A recent issue of the Columbia Magazine has an article on Columbia professor Herb Terrace and his work on communication and cognition in chimpanzees. Terrace is best known for his role in the Nim Chimpsky experiments, which sought to settle the question of whether chimps could acquire human language.
From the article:
Terrace, a young Columbia psychologist who already had established himself as an expert in animal cognition, believed apes could learn to communicate, even think aloud, through sign language. All they needed, he thought, was a nurturing human- family environment.
At the time, the ape language wars were raging in academia. In one corner were the Chomskians, those who agreed with MIT linguist Noam Chomsky that only humans have innate syntactical ability. In the other were Skinnerians like Terrace who sided with Harvard psychologist B. F. Skinner, who believed that language is learned, and therefore could be taught to nonhuman primates.
Originally excited by the way that Nim Chimpsky (cheekily named after a certain venerable linguist) seemed to be able to produce real, novel sequences, Terrace came to realize that his evidence did not support that conclusion. In 1979, he published a paper in Science, publicly acknowledging that the Chomskians were right. “Apes can learn many isolated symbols (as can dogs, horses, and other nonhuman species),” Terrace wrote, “but they show no unequivocal evidence of mastering the conversational, semantic, or syntactic organization of language.”
Terrace continues to lecture and do research on cognition in primates. Although he does not believe that primates are capable of mastering the complexities of human language, he has a theory about how language acquisition might work. In keeping with the theory that language learning is highly tempered by environmental conditions, it has a lot to do with early intimate socialization:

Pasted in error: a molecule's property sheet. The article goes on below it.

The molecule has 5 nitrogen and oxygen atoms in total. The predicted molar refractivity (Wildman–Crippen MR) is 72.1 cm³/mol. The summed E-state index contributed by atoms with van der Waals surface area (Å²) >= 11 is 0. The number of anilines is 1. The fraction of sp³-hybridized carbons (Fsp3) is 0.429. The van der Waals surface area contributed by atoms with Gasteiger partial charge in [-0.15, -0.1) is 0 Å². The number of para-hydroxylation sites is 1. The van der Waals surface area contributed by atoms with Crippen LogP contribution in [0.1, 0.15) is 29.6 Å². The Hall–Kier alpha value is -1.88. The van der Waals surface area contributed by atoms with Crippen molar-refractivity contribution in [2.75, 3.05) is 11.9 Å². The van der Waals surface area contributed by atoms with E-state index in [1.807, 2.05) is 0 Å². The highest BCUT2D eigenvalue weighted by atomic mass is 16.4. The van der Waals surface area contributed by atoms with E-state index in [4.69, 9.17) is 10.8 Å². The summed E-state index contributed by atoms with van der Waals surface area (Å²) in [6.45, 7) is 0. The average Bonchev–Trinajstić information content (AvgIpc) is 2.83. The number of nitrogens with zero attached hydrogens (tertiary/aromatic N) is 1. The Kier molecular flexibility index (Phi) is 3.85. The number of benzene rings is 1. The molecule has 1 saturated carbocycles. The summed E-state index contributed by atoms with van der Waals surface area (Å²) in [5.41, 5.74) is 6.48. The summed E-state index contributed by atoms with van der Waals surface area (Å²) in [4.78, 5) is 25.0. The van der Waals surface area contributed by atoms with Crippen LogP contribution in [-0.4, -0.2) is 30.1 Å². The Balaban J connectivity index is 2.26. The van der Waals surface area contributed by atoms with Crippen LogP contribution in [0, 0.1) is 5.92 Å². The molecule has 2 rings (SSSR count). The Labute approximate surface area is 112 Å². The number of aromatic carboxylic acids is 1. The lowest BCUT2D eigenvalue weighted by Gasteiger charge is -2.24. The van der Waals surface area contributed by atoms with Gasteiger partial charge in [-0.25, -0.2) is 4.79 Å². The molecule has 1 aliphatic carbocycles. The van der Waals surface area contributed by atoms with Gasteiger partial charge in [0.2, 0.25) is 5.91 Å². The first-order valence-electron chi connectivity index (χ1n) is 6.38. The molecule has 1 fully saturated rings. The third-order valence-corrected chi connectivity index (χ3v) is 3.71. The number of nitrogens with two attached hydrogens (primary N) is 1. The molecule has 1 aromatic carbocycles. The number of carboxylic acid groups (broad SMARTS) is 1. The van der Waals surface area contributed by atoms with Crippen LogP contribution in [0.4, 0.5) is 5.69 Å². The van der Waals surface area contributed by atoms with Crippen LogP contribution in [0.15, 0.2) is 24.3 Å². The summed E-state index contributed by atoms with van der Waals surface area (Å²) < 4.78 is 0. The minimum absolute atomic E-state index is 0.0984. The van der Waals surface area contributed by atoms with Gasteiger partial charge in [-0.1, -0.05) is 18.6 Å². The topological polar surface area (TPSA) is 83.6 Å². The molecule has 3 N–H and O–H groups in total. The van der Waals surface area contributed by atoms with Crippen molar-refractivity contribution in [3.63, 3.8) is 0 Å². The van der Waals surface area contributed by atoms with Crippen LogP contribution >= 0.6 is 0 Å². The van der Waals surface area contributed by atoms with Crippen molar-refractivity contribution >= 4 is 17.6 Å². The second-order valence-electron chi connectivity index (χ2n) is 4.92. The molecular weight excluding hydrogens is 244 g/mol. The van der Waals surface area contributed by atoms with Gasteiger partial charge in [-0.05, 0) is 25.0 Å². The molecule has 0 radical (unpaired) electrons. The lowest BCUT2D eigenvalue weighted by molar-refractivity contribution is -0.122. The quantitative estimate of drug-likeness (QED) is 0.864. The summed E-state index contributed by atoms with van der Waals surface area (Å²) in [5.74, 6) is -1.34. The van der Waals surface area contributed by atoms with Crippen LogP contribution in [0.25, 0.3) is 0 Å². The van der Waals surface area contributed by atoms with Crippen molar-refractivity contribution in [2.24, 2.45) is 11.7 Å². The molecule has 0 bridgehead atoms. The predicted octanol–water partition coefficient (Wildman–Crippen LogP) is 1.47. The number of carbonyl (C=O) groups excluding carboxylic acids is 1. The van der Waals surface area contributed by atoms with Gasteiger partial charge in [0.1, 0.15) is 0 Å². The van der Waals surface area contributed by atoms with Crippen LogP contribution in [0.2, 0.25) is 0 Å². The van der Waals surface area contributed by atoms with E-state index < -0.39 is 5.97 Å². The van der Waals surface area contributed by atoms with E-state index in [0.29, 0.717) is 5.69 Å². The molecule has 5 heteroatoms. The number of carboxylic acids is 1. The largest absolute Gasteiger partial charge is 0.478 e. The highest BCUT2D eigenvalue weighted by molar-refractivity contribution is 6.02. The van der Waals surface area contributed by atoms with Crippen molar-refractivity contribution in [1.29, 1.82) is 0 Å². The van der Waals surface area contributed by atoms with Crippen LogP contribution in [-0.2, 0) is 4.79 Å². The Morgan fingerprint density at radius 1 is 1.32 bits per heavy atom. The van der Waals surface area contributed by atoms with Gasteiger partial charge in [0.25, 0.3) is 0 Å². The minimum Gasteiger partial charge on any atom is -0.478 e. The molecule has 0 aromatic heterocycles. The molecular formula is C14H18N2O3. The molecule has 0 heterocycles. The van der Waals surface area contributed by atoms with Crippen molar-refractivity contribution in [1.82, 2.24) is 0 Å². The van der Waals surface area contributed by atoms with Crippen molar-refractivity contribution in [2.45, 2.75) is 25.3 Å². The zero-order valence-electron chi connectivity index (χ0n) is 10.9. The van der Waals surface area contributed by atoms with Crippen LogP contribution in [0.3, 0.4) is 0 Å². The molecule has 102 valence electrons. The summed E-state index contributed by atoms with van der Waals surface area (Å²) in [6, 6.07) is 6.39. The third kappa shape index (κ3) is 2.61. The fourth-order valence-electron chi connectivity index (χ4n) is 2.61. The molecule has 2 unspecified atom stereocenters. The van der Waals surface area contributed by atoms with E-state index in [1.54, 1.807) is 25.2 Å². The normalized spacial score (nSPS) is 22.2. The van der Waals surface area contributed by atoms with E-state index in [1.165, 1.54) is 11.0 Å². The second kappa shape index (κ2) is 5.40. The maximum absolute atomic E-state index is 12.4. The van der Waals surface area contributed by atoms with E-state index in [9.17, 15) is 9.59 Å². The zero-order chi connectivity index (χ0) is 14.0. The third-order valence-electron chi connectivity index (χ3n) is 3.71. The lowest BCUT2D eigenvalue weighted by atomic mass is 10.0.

Those who don’t get it, as was the case for thousands of Eastern European children orphaned during World War II, struggle to speak. The longer children are deprived of human interaction, the harder it is for them to talk. Terrace asks the question: if a baby were left on a deserted island with food and shelter, would it eventually on its own utter a word? The evidence suggests he wouldn’t.
This is the same problem autistic children face. Infants acquire language by watching their parents mouth sounds. Babies begin uttering monosyllabic words by the time they are about a year old. By 18 months, a child can point to an object, and name it: something he learns by following the eyes of his parent. Humans have a white sclera surrounding a dark iris, unlike all other animals, making it easy for babies to see where adults are looking. One of the early symptoms of autism is the inability of a baby to see where someone is pointing; instead, they often look at the gesturing hand.
It is clear that the acquisition of language has a profound effect on the way our minds function, and Terrace’s current research focuses on how animals can process information without the faculty so central to our own cognition.